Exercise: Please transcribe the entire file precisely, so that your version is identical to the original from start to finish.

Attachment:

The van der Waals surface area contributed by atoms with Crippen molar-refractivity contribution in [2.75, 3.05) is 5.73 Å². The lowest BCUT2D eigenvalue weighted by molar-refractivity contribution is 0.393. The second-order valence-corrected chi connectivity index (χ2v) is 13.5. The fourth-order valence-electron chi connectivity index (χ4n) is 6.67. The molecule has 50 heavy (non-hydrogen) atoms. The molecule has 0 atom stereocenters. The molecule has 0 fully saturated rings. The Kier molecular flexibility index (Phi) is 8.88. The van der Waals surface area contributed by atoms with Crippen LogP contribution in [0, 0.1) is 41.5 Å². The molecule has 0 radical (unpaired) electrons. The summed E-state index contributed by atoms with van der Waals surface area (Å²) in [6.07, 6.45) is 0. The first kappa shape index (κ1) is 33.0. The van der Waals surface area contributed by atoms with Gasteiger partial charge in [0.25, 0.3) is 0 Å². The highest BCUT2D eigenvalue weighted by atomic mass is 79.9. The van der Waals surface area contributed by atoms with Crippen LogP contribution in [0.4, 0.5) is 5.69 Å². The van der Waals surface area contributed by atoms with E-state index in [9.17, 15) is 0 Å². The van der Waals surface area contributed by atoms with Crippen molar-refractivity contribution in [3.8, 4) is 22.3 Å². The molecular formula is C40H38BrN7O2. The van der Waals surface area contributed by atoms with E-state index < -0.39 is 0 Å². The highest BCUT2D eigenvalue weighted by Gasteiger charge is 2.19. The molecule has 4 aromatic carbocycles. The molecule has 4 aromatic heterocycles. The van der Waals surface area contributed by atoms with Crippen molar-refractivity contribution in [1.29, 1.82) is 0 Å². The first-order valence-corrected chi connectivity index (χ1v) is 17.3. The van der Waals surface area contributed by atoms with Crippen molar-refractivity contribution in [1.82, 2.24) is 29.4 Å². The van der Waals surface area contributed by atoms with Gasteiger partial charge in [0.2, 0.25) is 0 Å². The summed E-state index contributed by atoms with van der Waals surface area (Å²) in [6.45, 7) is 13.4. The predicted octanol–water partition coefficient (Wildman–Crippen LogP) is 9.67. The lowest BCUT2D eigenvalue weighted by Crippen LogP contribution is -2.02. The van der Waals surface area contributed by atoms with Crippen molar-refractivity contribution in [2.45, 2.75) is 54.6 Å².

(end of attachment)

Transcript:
The van der Waals surface area contributed by atoms with Crippen molar-refractivity contribution in [2.75, 3.05) is 5.73 Å². The lowest BCUT2D eigenvalue weighted by molar-refractivity contribution is 0.393. The second-order valence-corrected chi connectivity index (χ2v) is 13.5. The fourth-order valence-electron chi connectivity index (χ4n) is 6.67. The molecule has 50 heavy (non-hydrogen) atoms. The molecule has 0 atom stereocenters. The molecule has 0 fully saturated rings. The Kier molecular flexibility index (Phi) is 8.88. The van der Waals surface area contributed by atoms with Crippen LogP contribution in [0, 0.1) is 41.5 Å². The molecule has 0 radical (unpaired) electrons. The summed E-state index contributed by atoms with van der Waals surface area (Å²) in [6.07, 6.45) is 0. The first kappa shape index (κ1) is 33.0. The van der Waals surface area contributed by atoms with Gasteiger partial charge in [0.25, 0.3) is 0 Å². The highest BCUT2D eigenvalue weighted by atomic mass is 79.9. The van der Waals surface area contributed by atoms with Crippen LogP contribution in [0.4, 0.5) is 5.69 Å². The van der Waals surface area contributed by atoms with E-state index in [9.17, 15) is 0 Å². The van der Waals surface area contributed by atoms with Crippen molar-refractivity contribution in [3.8, 4) is 22.3 Å². The molecular formula is C40H38BrN7O2. The van der Waals surface area contributed by atoms with E-state index < -0.39 is 0 Å². The highest BCUT2D eigenvalue weighted by Gasteiger charge is 2.19. The molecule has 4 aromatic carbocycles. The molecule has 4 aromatic heterocycles. The van der Waals surface area contributed by atoms with Crippen molar-refractivity contribution in [1.29, 1.82) is 0 Å². The first-order valence-corrected chi connectivity index (χ1v) is 17.3. The van der Waals surface area contributed by atoms with Crippen molar-refractivity contribution in [1.82, 2.24) is 29.4 Å². The van der Waals surface area contributed by atoms with Gasteiger partial charge in [0.2, 0.25) is 0 Å². The summed E-state index contributed by atoms with van der Waals surface area (Å²) in [6.45, 7) is 13.4. The predicted octanol–water partition coefficient (Wildman–Crippen LogP) is 9.67. The lowest BCUT2D eigenvalue weighted by Crippen LogP contribution is -2.02. The van der Waals surface area contributed by atoms with Crippen molar-refractivity contribution in [2.45, 2.75) is 54.6 Å².